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COA clarifies emotional distress claims

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The Indiana Court of Appeals used an opinion today to clarify how to treat an independent action for emotional distress brought either in combination with the Wrongful Death Statute or as part of the Medical Malpractice Act.

In Indiana Patient's Compensation Fund v. Gary Patrick, individually and as personal representative of the state of Christopher Patrick, deceased, No. 49A02-0807-CV-614, the Patient's Compensation Fund appealed the trial court's findings of fact, conclusions of law, and judgment in favor of Gary Patrick in his independent claim for damages for emotional distress in conjunction with the Adult Wrongful Death Statute.

Patrick's unmarried, adult son was severely injured in a car accident and discharged from the hospital despite pain and abdominal swelling. A day later, the son collapsed and died from his injuries in Patrick's home. The hospital and physician settled the estate's medical malpractice claim for an overall payout of $250,000. Patrick then filed his petition for payment of excess damages against the fund. The trial court concluded his claim was independent of his claim for damages under the Adult Wrongful Death Statute and awarded him $600,000.

The fund argued Patrick's claim is more properly characterized as derivative rather than independent and falls under the damage limitations of the Adult Wrongful Death Statute. It also argued the statute doesn't include a provision for the recovery of damages for emotional distress.

Noting the confusion in this area of law stems from the fact that damages for emotional distress are treated differently depending upon the vehicle in which they are instituted, the Court of Appeals examined previous caselaw to clarify claims for emotional distress brought as part of a Wrongful Death Statute or part of the Medical Malpractice Act.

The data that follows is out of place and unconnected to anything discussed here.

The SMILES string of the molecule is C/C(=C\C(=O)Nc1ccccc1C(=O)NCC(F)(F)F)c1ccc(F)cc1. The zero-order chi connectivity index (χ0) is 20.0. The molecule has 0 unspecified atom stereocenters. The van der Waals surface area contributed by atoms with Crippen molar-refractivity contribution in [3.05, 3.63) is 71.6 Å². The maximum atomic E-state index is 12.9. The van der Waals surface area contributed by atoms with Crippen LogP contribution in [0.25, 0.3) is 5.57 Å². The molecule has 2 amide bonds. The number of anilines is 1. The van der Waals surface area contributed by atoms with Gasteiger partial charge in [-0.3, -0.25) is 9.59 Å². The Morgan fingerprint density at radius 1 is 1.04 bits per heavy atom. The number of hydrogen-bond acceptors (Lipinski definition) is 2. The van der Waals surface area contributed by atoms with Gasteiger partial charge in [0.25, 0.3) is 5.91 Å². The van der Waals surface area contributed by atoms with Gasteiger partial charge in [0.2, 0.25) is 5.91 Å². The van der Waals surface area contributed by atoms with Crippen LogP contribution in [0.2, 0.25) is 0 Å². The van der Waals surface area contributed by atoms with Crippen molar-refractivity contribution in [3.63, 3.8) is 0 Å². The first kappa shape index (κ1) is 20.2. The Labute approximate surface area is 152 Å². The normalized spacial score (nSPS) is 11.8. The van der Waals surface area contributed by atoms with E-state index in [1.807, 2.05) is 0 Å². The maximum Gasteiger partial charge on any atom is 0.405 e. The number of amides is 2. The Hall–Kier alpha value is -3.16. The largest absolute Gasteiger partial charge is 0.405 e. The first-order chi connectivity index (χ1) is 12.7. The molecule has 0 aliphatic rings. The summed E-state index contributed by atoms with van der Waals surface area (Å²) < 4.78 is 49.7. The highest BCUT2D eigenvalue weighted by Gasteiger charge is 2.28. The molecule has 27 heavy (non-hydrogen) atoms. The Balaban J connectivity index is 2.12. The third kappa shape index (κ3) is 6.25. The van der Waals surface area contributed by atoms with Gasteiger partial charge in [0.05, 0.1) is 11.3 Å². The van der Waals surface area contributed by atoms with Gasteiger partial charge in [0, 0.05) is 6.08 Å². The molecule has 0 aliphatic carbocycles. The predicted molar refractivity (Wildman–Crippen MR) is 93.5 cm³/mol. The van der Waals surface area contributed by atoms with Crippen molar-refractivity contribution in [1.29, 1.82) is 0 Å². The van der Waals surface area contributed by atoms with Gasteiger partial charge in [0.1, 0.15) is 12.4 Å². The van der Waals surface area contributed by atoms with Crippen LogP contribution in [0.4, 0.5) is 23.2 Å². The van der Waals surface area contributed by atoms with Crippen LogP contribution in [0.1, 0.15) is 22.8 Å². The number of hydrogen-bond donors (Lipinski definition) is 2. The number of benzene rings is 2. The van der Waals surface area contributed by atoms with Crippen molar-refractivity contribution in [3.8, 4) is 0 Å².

Patrick asserted his claim arose from the negligence of the medical personnel treating his son in the context of medical malpractice. Since the son had a claim for medical malpractice, Patrick, as his father, is considered a patient who can have a claim, wrote Judge Patricia Riley. Having met the condition precedent for a cause of action for medical malpractice, the fact the son died as a result of the malpractice and that the claim had to be pursued under the Adult Wrongful Death Statute doesn't alter the existence or nature of the claim, wrote Judge Riley. The trial court was correct in characterizing Patrick's claim for damages as independent of and in addition to the adult wrongful death claim.

Patrick's assertion for damages for emotional distress as a bystander is pursuant to Groves v. Taylor, 729 N.E.2d 569 (Ind. 2000). Although Patrick wasn't present in the hospital when the medical malpractice occurred, he dealt with the aftermath of the malpractice, and was therefore able to bring an independent claim for damages for emotional distress in conjunction with his claim under the Adult Wrongful Death Statute, the judge wrote.

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  1. Frankly, it is tragic that you are even considering going to an expensive, unaccredited "law school." It is extremely difficult to get a job with a degree from a real school. If you are going to make the investment of time, money, and tears into law school, it should not be to a place that won't actually enable you to practice law when you graduate.

  2. As a lawyer who grew up in Fort Wayne (but went to a real law school), it is not that hard to find a mentor in the legal community without your school's assistance. One does not need to pay tens of thousands of dollars to go to an unaccredited legal diploma mill to get a mentor. Having a mentor means precisely nothing if you cannot get a job upon graduation, and considering that the legal job market is utterly terrible, these students from Indiana Tech are going to be adrift after graduation.

  3. 700,000 to 800,000 Americans are arrested for marijuana possession each year in the US. Do we need a new justice center if we decriminalize marijuana by having the City Council enact a $100 fine for marijuana possession and have the money go towards road repair?

  4. I am sorry to hear this.

  5. I tried a case in Judge Barker's court many years ago and I recall it vividly as a highlight of my career. I don't get in federal court very often but found myself back there again last Summer. We had both aged a bit but I must say she was just as I had remembered her. Authoritative, organized and yes, human ...with a good sense of humor. I also appreciated that even though we were dealing with difficult criminal cases, she treated my clients with dignity and understanding. My clients certainly respected her. Thanks for this nice article. Congratulations to Judge Barker for reaching another milestone in a remarkable career.

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